People are scared. The Coronavirus, which has spread across the world, has already begun to claim lives, is scary because it is completely new to the world, and we don't know how dangerous it will ultimately be. Everywhere, people are turning to Faith for answers and for comfort. What are they funding?

When the world seems to be closing down all around us, and changing rapidly and sometimes without meaning or purpose, it's natural that we should look to God, our eternal Father, and look to each other, for comfort and strength. And this is just as God wishes it to be.

God assures us that He will grant us comfort, strength and peace in times of tragedy and times of struggle, confusion, and pain. And calls us to deeply love Him and to also love and serve our neighbors. (Matt. 12:30-31)

Many turn in difficult times to the comfort of the Twenty-third Psalm, “Though I walk through the valley of the shadow of death, I shall fear no evil, for You are with me; Your rod and Your staff, they comfort me."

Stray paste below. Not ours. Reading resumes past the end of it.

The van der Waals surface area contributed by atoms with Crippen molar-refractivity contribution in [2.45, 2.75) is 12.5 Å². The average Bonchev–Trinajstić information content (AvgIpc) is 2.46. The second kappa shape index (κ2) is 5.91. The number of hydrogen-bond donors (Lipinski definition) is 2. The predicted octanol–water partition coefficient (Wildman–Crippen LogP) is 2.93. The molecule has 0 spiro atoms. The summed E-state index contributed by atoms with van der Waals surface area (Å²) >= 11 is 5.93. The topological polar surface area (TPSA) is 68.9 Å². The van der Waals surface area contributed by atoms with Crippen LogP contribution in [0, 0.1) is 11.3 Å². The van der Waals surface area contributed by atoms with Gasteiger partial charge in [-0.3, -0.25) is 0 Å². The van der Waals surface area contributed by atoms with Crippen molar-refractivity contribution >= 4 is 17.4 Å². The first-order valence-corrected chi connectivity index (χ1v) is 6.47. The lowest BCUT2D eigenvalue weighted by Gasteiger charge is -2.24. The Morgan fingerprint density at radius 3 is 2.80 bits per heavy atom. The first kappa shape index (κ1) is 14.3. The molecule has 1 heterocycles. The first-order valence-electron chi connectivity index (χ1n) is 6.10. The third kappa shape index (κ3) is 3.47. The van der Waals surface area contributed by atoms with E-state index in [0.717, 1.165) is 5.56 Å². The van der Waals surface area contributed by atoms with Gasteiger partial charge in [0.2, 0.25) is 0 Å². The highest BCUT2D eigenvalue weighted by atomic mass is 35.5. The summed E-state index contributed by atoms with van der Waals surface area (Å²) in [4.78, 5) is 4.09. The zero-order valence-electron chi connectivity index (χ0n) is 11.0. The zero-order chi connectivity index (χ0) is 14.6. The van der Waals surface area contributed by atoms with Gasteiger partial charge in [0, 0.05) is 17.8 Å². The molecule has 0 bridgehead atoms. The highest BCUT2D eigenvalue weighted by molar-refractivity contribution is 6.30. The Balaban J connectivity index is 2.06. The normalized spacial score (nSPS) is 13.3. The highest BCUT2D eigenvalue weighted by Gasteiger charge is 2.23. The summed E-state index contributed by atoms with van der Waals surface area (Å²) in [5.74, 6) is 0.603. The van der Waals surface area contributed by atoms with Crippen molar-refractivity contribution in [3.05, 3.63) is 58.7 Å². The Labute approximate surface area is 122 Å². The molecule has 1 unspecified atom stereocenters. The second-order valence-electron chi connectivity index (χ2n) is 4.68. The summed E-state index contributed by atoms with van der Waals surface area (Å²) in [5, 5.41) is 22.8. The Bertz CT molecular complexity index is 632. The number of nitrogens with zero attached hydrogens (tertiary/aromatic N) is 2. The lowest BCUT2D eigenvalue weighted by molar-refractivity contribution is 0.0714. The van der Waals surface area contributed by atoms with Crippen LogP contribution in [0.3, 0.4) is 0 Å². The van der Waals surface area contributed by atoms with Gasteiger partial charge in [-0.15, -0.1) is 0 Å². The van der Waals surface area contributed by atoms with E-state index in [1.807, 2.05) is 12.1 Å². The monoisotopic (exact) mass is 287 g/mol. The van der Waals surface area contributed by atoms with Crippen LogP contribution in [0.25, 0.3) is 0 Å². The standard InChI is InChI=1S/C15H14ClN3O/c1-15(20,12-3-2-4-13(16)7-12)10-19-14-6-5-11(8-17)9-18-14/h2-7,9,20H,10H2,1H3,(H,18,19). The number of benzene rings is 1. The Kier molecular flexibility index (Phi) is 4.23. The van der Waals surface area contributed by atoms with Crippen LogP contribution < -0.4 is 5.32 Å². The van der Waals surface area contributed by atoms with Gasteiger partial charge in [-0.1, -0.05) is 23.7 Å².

God granted us great strength and abilities when we were born, and when we ask in prayer, grants us the added grace, wisdom, and strength to endure great times of trial.

We must at this time of crisis look to answers consistent with the one we claim to call our Master. The trouble is, there are many voices out there misrepresenting Jesus, often ignoring the very words and teachings of this Master.

The faith that Jesus gave us does not allow us to blame ourselves or our past sins for diseases and epidemics; it does not allow us to blame groups that we don't like, and it does not allow us to blame God for "sending" such things to us.

God "shows no partiality and accepts no bribes." (Deut. 10:17) and we know that God is not in the storms, the winds, or the earthquakes (1 Kings 19:11-13.) Jesus tells us that God makes the sun, "rise on the evil and on the good, and sends rain on the just and on the unjust." (Matt. 5:45.) Our God, therefore, is not a mere angry "storm deity" who sends weather and viruses to punish us. We must reject those trying to sell this version of the Gospel to us.

Jesus assures us that God is our Eternal Father, Who loves us so much that he chose Jesus as His son and Spokesman at his baptism, and sent him out with a mission to preach a Good and Beneficial Message (Gospel) of the Kingdom of God. (Matt. 6:9; John 3:16; Luke 3:22; 4:43; Matthew 28:20)